· Written confirmation, where an agreement has been reached either orally or by informal correspondence b/t the parties and is followed by one or both of the parties sending formal memoranda of the terms so far as agreed upon and adding terms not discussed.
· Offer and Acceptance, in which a wire or letter expressed and intended as an acceptance or the closing of an agreement adds further minor suggestions or proposals such as “ship by Tuesday,” “rush,” “ship draft against bill of lading inspection allowed,” or the like.
d. Filanto v. Chilewich International Crop (1992) handout [dispute over whether parties agreed to arbitration to settle disputes] i. UCC is n/a b/c of the CISG governing this matter and CISG reverses UCC 2-207 and reverts to the common law rule that “A reply to an offer which purports to be an acceptance but contains additions, limitations or other modifications is a rejection of the offer and constitutes a counteroffer.”
ii. CISG Article 1(1)(a):
· This Convention applies to contracts of sale of goods between parties whose places of business are in different States: (a) when the States are Contracting States
iii. CISG Article 19(1):
· A reply to an offer which purports to be an acceptance but contains additions, limitations or other modifications is a rejection of the offer and constitutes a counter-offer.
iv. CISG Article 19(2):
· However, a reply to an offer which purports to be an acceptance but contains additional or different terms which do not materially alter the terms of the offer constitutes an acceptance, unless the offeror, without undue delay, objects orally to the discrepancy or dispatches a notice to that effect. If he does not so object, the terms of the contract are the terms of the offer with the modifica
timony and give a clear basis on which to base a judgment.
iii. EXCEPTIONS: The PER doesn’t stop a party from proving that the agreement wasn’t final, any defects in formation (e.g., fraud, duress, mistake, lack of consideration, the nonoccurrence of a condition precedent to the legal effect of the K), or anything that helps interpret ambiguous terms.
4. Rationale of the parol evidence rule:
i. To introduce evidence of earlier negotiations in an effort to show that the terms of the agreement are other than as shown on the face of the writing. The party may be barred from using such extrinsic evidence to contradict and perhaps even to supplement the writing.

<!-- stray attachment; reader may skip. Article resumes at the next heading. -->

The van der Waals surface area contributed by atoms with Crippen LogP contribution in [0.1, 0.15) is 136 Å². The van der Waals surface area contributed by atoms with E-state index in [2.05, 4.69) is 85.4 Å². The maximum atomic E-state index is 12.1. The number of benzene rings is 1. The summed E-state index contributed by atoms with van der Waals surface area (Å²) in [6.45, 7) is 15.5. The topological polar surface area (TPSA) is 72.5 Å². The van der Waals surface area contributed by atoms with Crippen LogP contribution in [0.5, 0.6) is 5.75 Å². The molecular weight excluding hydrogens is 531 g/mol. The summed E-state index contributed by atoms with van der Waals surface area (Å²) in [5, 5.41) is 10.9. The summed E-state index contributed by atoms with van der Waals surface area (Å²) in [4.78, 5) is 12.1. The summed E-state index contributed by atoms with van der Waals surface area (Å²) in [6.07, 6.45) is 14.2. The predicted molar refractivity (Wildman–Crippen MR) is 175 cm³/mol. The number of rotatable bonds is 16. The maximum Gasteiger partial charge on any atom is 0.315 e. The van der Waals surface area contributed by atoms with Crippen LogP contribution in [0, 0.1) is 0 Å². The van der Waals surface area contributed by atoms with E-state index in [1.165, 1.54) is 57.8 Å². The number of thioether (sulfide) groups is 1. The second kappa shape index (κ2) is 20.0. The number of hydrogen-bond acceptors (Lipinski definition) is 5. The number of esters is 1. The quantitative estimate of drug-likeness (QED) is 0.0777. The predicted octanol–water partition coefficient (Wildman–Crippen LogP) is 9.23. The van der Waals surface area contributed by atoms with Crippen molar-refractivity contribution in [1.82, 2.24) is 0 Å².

ii. To foster certainty and stability of Ks.
5. PER = applicable to prior negotiations. It is NOT limited to oral negotiations as it has been applied to cases to exclude such writings as letters, telegrams, memoranda, and preliminary drafts exchanged by the parties before execution of a final written agreement.
6. True basis of the rule from Corbin:
i. Any K… can be discharged or modified by subsequent agreement of the parties… If the foregoing is true of antecedent Ks that were once legally operative and enforceable, it is equally true of preliminary negotiations that were not themselves mutually agreed upon or enforceable at law. The new agreement is not a discharging K, since there were no legal relations to be discharged; but the legal relations of the parties are now governed by the terms of the new agreement.
ii. Viewed in the way, the rule simply affirms the primacy of a subsequent agreement over prior negotiations and even over prior agreements.
7. Purpose of the parol evidence rule:
i. To give legal effect to whatever intention the parties may have had to make their writing at least a final and perhaps also a complete expression of their agreement.
ii. If the parties had such an intention, the agreement is said to be integrated and the parol evidence rule bars evidence of prior negotiations for at least some purposes. If the parties had no such intention, the agreement is said to be unintegrated and the parol evidence rule does not apply.
8. Legal Effect of the parol evidence rule:
The legal effect of a determination that the agreement is integrated, according to the R2DK is that “evidence of prior or contemporaneous agreements or negotiations is not